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The Greener View: Pink Lady Apples

Jeff Rugg on

Q: I ate a Pink Lady apple and the seeds inside the core were sprouting roots. I planted a couple of them, and they are growing. Can I grow them and get Pink Lady apples in a few years?

A: The answer is yes and no. Most apple trees need two different kinds of apple tree pollen to get a cross-pollination that will grow an apple. Pink Lady apples may produce some apples if only Pink Lady apple trees are around but will produce better if other varieties are nearby. If another variety contributed the pollen for your apple seeds, then you have a hybrid and not a pure Pink Lady. Your seedlings are either 50% Pink Lady or 100% Pink Lady, so they are worth growing to see what you get. (Actually, they aren't Pink Lady apples -- see below.)

Let's go back to the beginning. Pink Lady is a hybrid between the Golden Delicious and Lady Williams varieties. This hybrid apple from 1973 is actually the variety called Cripps Pink. It is named after John Cripps who worked for the Western Australia Department of Agriculture. He crossed hundreds of apple varieties and grew the seeds until the over 100,000 trees matured and had fruit of their own. After thousands of taste tests, the tree that became Cripps Pink was selected.

There isn't an apple variety called Pink Lady. Pink Lady is a trademark name. There are at least six different apple varieties that can be sold under the Pink Lady trademark. They include Cripps Pink, Barnsby, Lady in Red, Maslin, Rosy Glow and Ruby Pink. Mostly the differences between these apples are not likely to be noticed by consumers. Pink Lady trademarked apple varieties must meet certain standards of sugar content, firmness, blemishes and color to be called Pink Lady apples.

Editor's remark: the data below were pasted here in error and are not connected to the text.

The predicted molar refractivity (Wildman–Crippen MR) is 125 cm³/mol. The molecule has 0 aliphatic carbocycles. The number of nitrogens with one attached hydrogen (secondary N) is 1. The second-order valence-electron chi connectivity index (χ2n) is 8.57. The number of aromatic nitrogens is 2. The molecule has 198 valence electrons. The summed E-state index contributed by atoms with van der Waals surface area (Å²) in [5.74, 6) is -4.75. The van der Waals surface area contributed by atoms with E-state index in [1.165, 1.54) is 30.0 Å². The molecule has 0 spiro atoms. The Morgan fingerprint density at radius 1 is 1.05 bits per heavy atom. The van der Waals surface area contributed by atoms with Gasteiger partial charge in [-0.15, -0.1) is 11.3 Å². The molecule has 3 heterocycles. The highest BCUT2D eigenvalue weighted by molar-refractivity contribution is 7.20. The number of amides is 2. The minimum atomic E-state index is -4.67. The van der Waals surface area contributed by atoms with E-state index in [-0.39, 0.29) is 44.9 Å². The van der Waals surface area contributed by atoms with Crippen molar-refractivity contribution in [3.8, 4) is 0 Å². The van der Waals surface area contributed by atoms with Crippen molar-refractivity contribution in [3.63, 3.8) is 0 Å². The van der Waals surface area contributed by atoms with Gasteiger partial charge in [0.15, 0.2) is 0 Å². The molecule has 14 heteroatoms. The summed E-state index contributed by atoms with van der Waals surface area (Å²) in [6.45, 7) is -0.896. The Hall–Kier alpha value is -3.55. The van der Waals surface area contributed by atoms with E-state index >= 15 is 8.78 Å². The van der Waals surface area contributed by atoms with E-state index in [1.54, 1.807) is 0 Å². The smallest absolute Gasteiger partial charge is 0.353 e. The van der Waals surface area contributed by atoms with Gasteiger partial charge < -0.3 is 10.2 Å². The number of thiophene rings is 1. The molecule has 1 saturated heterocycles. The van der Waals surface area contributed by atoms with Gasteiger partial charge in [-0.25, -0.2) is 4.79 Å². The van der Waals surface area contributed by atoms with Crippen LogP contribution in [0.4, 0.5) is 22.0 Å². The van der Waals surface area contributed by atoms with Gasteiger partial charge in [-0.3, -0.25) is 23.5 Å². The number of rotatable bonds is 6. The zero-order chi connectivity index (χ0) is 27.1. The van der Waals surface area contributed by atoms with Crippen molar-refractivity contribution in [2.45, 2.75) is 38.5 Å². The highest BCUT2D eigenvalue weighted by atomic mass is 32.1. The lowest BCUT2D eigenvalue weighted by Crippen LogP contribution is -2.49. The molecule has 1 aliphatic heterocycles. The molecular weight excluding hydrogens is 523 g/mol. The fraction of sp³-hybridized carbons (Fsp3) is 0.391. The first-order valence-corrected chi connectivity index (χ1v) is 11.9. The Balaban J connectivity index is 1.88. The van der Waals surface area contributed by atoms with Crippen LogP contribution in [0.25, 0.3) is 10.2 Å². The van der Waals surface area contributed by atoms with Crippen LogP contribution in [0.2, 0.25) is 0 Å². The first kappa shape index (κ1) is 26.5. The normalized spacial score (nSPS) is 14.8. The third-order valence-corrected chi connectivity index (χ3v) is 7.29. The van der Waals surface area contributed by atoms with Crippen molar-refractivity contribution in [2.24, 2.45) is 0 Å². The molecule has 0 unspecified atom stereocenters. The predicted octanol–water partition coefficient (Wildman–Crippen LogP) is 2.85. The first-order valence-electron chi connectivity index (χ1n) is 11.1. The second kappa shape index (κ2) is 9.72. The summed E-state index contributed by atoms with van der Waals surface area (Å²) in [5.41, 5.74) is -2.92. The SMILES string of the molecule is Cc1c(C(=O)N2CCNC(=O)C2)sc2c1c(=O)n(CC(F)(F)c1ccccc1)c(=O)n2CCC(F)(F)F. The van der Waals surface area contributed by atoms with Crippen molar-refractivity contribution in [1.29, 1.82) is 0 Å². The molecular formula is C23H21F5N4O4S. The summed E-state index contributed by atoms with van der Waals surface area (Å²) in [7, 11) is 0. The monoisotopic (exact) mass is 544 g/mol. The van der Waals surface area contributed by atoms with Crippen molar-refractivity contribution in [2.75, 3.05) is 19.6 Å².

About two-thirds of the Cripps Pink apples do not meet the Pink Lady standard and are sold as Cripps Pink apples for eating or making apple juice, applesauce and other products.

John Cripps also crossed Red Delicious and Lady Williams apples to get the Cripps Red apple that is sold as the Sundowner apple. It is similar to the Pink Lady apple and can be substituted in baking and other recipes.

One of the reasons the seeds in your apple were sprouting is because of the long time it takes the fruit to mature on a Cripps Pink apple tree. Most common apple tree fruit mature in three or four months. Cripps Pink apples mature in seven months. This means that Cripps Pink apple trees will only produce apples in warm climates.


During the long maturation process the chemicals that keep the seeds dormant in the apple core slowly dissolve away. If you are eating these apples in the spring and summer, they could be coming from growers in Australia or South Africa. If they are coming from U.S. orchards they have been stored for many months in refrigerated warehouses, since they store well. The seeds have gone through a simulated winter dormancy and are ready to grow.

Plant the seeds in flower pots with potting soil. They will probably grow from a few inches to about a foot tall this summer. You can plant them outdoors in the fall, but the soil may dry out around the small root system. It will probably be better to place the pot in a large plastic bag and store it in the refrigerator until next spring. Planted outside in the spring the trees will grow larger root systems. It will take three to five years of good care to get the plants large enough to produce an apple. You will only get apples if you live in warm climates that can get over 200 days of growing season weather.

You will be growing Cripps Pink apple trees and maybe you will like the apples enough to call them Pink Ladies, but you will need a license to grow and market them as Pink Lady apples.


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